HALIFAX : Dreadful Death and Alleged Violence : Monday, at the Infirmary, a bricklayer’s labourer named Moses Atkinson, aged fifty years, died it is supposed from violence at the hands of his master, Mr. Abraham Garforth, brickmaker, Akroydon. Halifax. Garforth has been taken into custody. Garforth was accustomed to pay his men’s wages on Saturday afternoons, at the Flying Dutchman beerhouse, Boothtown. On Saturday, the men assembled as usual. During the time they were together some words of unpleasantness passed between Garforth and Atkinson. It is affirmed that they retired into the back yard to fight, and it is further asserted that suddenly Garforth seized Atkinson by the shoulders and pushed him violently backward, Atkinson falling upon the back of his head on the pavement. He lay in state of insensibility for some time, then asked for some beer, which the landlady refused to supply him, and he managed to walk to another beer house in the same neighbourhood, where he remained in a state of stupor until closing time, and as he appeared unable to help himself, he was thoughtlessly removed to a damp brick shed, where he remained until noon of Sunday. Mr. Johnson, clerk of the works at Akroydon, hearing of the case, immediately went to the shed, and found the man shivering and in an insensible state. He was at once removed in a cab to the Infirmary, where he died, not having recovered consciousness.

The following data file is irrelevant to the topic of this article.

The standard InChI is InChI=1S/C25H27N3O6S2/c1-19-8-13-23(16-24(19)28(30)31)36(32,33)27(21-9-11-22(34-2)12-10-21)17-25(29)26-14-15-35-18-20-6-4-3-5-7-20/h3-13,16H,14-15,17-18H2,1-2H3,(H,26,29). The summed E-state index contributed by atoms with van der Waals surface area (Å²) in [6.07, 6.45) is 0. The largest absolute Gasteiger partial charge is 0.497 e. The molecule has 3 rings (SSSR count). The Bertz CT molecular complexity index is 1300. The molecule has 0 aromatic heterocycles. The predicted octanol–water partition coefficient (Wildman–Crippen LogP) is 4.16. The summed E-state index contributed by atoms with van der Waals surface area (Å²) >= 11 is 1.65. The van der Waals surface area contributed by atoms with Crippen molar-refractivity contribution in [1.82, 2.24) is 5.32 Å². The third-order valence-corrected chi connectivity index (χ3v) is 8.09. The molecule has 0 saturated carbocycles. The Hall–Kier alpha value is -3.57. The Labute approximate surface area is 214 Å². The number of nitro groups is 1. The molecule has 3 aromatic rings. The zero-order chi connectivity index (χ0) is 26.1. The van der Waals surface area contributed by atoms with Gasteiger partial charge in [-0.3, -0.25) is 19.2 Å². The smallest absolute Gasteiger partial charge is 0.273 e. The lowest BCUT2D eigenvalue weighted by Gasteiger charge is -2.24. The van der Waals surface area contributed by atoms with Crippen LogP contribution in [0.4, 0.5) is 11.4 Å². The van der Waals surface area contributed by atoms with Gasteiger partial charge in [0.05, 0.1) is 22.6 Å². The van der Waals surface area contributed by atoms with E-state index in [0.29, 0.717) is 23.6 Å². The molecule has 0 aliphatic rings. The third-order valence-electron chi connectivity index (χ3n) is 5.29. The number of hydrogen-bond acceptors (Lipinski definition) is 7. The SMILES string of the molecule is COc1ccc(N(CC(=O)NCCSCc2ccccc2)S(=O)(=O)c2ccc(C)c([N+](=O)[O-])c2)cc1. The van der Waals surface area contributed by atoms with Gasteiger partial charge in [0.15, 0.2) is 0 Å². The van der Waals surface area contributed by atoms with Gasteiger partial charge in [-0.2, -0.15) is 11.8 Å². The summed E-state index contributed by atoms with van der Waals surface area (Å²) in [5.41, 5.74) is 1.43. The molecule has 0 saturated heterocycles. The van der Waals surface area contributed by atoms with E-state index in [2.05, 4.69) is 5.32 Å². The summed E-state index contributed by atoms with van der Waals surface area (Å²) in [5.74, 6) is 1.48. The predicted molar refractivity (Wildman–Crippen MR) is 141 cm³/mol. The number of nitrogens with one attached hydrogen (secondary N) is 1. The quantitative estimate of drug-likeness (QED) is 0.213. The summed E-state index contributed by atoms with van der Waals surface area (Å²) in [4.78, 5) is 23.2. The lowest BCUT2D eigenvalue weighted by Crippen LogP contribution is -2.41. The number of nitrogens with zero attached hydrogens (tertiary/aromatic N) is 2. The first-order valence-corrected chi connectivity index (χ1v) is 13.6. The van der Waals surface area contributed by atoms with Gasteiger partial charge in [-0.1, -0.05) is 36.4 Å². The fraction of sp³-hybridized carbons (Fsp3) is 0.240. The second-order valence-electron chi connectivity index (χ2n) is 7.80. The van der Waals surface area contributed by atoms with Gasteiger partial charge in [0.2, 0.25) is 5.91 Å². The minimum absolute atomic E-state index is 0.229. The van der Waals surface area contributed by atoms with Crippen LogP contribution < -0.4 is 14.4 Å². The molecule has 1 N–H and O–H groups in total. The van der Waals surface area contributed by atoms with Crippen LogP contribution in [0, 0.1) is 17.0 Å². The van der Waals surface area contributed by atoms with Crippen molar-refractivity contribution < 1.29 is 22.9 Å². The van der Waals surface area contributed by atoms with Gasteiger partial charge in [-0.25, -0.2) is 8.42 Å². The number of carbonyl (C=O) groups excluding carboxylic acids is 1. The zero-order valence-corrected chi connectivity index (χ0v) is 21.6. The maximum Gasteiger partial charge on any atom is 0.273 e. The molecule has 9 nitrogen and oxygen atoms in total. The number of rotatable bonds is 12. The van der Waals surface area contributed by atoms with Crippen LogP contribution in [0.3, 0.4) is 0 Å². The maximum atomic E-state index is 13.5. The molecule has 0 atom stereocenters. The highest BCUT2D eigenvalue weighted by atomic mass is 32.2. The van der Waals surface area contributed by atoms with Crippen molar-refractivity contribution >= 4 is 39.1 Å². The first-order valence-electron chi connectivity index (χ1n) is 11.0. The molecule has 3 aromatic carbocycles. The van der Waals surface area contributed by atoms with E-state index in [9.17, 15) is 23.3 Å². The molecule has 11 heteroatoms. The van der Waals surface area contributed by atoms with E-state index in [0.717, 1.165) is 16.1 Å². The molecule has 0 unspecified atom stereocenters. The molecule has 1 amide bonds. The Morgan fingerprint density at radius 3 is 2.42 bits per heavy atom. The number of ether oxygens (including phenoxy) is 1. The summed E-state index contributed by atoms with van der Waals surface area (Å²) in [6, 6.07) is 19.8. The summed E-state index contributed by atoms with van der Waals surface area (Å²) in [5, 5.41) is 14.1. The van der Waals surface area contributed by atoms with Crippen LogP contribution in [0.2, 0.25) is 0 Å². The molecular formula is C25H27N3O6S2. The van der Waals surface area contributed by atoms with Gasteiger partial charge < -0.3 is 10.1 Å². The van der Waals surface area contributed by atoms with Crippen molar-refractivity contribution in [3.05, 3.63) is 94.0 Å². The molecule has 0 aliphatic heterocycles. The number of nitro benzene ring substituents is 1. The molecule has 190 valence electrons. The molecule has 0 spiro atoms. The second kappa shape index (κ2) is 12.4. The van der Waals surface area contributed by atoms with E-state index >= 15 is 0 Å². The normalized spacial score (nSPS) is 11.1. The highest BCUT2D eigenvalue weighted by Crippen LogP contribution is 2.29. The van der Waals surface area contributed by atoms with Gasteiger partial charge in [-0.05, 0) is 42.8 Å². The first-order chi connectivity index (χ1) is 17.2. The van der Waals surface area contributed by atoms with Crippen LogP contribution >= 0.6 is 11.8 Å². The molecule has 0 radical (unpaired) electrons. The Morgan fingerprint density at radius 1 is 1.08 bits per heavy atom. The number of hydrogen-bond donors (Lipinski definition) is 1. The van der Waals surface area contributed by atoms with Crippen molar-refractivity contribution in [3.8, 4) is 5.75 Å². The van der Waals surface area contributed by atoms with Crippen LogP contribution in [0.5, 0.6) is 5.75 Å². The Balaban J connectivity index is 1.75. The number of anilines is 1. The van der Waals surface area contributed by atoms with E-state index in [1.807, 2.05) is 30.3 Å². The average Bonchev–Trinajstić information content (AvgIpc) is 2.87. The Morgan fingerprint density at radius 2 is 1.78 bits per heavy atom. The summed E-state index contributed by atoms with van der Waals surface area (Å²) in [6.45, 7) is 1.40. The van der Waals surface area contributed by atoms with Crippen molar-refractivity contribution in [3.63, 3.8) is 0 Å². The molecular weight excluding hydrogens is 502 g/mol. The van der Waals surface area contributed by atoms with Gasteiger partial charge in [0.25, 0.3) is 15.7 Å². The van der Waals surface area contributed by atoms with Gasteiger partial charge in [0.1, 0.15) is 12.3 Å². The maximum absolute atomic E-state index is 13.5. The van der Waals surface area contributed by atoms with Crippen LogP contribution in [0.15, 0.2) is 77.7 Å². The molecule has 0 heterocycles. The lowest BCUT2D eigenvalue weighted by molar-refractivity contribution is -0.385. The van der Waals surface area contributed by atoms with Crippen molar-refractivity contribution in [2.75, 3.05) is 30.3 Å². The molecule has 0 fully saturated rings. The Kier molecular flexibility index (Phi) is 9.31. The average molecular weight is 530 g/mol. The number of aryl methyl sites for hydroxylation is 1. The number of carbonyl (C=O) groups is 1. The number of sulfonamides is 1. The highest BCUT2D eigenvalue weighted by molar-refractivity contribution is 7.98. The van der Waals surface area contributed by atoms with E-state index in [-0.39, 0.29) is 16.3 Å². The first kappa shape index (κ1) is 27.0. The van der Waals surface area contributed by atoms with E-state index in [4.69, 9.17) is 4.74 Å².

And so I append the story to the card and send it to myself to remind me that the very streets and houses, pubs and yards of this home of mine resonate to the sound of human history.